The food was predominantly Teochew, with a variety of spicy curry dishes to choose from. The taste was home cooked and simple; however every curry dish had its own distinct taste, unlike in Singapore, where it sometimes seems like a ‘one-curry-fits-all’ situation exists. The only thing to beware is that one tends to over-order as each and every dish looks equally appetizing.
Tong Sun Coffee Shop
Jalan Perak, Jelutong
Fried Oyster Omelette
Amusingly, this rundown coffeeshop was listed in Penang food guides for the beef noodle stall it housed. But it is the fried oyster that is driving the crowds here. The stall-owner, Mr Gan, gained popularity when he operated for more than 10 years from an old coffee shop at New World Park. He moved due to high rents some two years ago.
Mr Gan serves two versions of fried oysters: the Thai style which is more dry and crispy, and the more popular starchy and wet style -- which is also the version Singaporeans are more familiar with. Go for the Thai version, as the crispy edges of the omelette would blow you away when dipped in the special chili sauce.
Gan’s Crispy Fried Oysters
Lam Ah Coffee Shop
194 Lebuh Chulia
Mr Lous’s Lok Bak
No visit to Penang would be complete without a visit to the Lok Bak stall at this café. Mr Lou Joo Chon has sold lok bak for more than 40 years. He offers quite a selection but the must-try items are the prawn fritters, tou kwa, and fish roll. Also a must is the five-spice meat roll, simply known as lor bak. Instead of minced pork, Mr Lou seasons strips of pork with a special concocted five-spice powder and wraps it in bean curd skin.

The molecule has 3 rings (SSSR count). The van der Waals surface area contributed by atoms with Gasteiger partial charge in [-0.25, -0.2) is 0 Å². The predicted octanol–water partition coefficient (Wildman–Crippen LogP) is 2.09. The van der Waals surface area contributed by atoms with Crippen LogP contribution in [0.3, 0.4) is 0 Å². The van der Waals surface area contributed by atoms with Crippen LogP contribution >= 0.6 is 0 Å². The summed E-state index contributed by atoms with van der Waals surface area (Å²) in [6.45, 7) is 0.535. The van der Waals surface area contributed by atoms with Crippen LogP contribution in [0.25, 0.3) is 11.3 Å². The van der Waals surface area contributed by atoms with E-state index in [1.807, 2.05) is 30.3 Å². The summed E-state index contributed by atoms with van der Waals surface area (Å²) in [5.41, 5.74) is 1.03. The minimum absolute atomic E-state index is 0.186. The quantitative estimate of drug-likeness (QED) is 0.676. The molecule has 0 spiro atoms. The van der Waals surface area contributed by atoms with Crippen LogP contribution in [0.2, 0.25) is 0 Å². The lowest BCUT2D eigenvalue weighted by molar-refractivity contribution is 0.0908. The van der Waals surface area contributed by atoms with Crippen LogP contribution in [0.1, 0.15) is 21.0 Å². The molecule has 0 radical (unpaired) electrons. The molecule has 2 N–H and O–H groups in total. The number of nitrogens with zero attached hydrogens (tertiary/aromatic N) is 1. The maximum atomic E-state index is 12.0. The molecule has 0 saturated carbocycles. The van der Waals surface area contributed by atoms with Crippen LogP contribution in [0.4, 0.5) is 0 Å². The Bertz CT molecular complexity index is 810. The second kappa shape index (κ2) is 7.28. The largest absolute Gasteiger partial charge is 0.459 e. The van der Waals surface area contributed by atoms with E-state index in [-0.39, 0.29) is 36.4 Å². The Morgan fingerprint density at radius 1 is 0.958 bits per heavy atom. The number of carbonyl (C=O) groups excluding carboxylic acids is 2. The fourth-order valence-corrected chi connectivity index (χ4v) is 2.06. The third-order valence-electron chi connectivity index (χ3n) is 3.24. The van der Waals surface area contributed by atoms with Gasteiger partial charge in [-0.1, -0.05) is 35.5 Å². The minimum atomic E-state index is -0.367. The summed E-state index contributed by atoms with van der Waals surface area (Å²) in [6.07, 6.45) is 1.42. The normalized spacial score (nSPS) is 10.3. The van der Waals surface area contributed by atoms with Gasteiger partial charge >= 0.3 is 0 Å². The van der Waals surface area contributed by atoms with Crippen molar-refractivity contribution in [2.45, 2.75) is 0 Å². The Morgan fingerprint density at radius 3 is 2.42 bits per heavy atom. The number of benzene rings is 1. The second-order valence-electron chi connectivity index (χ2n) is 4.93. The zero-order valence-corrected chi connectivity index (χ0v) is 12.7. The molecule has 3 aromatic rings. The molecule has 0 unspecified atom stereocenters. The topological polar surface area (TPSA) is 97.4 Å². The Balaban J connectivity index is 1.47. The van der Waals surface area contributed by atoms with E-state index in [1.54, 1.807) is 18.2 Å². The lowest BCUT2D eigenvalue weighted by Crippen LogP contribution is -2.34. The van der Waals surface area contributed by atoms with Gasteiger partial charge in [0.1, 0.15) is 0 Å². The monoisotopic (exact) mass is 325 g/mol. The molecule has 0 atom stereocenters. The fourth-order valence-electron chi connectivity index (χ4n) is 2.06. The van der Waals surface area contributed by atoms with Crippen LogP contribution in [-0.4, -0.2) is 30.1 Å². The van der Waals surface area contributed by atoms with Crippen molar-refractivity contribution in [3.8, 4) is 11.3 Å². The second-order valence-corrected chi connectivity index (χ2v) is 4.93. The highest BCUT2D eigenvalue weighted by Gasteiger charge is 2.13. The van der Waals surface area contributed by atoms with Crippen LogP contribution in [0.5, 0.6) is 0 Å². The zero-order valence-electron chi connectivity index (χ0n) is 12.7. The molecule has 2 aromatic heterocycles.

He then fries the rolls in a moderate heat that cooks the meat without burning the bean curd skin. Another of his unique offerings is the dipping sauce similar to our lor mee gravy. This is a derivation of the Hokkien-style dipping sauce, where heavy stock is used as the base and potato starch is added as thickening agent. Incidentally, Penang lor mee shares the same stock with lok bak, except meat bones are added to the lor mee stock.
The popular Mr. Lou makes an appearance at the annual Penang Food Festival held in a Singapore hotel along Scotts Road. But nothing beats eating at his stall, enveloped in the atmosphere of Penang.
Kheng Pin Café
80 Penang Road
Pasar Bukit Mertajam
A visit to Pasar Bukit Mertajam would remind one of eating on a movie set. Located just outside a 120-year-old Chinese temple, the dining space is a courtyard flanked by temples and stalls serving a variety of food from morning till night.
In the day, the dishes to aim for are wontan noodles, Mee Jawa, Hokkien mee and rojak. Look out for a unique dish known as “cup rice”, where rice is steamed individually in an aluminium bowl. Upon order, the rice would be topped with morsels of meat and braising gravy, and then served to be eaten soggy wet with gravy and pickled chili.
At night, the selection from the cze char stall reminds one of unpretentious home cooked food. The ambience is of Singapore streets in the 60s, where tables and chairs were placed randomly in any available space. The food and ‘feel’ of this place has made it one of the more popular spots for friends and visitors to gather.
Jalan Bunga Raya
14000 Bandar Bukit Mertajam
Curry Fish Head
A visit to Sri Siam makes the hassle of crossing to Butterworth worthwhile. Sri Siam is a name synonymous with street-style curry dishes in Penang, ask any Penangite and he would direct you to this place instantly. Be prepared to queue and elbow for a table during lunch though, because Sri Siam’s curry fish head is famous.
Unlike the Singapore version, the curry fish head here is light as it uses coconut milk. However, the taste of onion and mint come through strongly in the gravy. Apart from the curry fish head, the array of dishes available would satisfy even the most seasoned foodie. It is an eclectic mix of Chinese and Malay-influenced dishes, but stick to the spicy items and you won’t go wrong. Sri Siam’s food bears the strong influence of nearby Thailand, so the spices used slant towards sourness, and there is a generous use of fresh herbs.
32, Medan Kurau 2
Chai Leng Park, 13700 Perai
Photos by Mark Ong
Photos by Mark Ong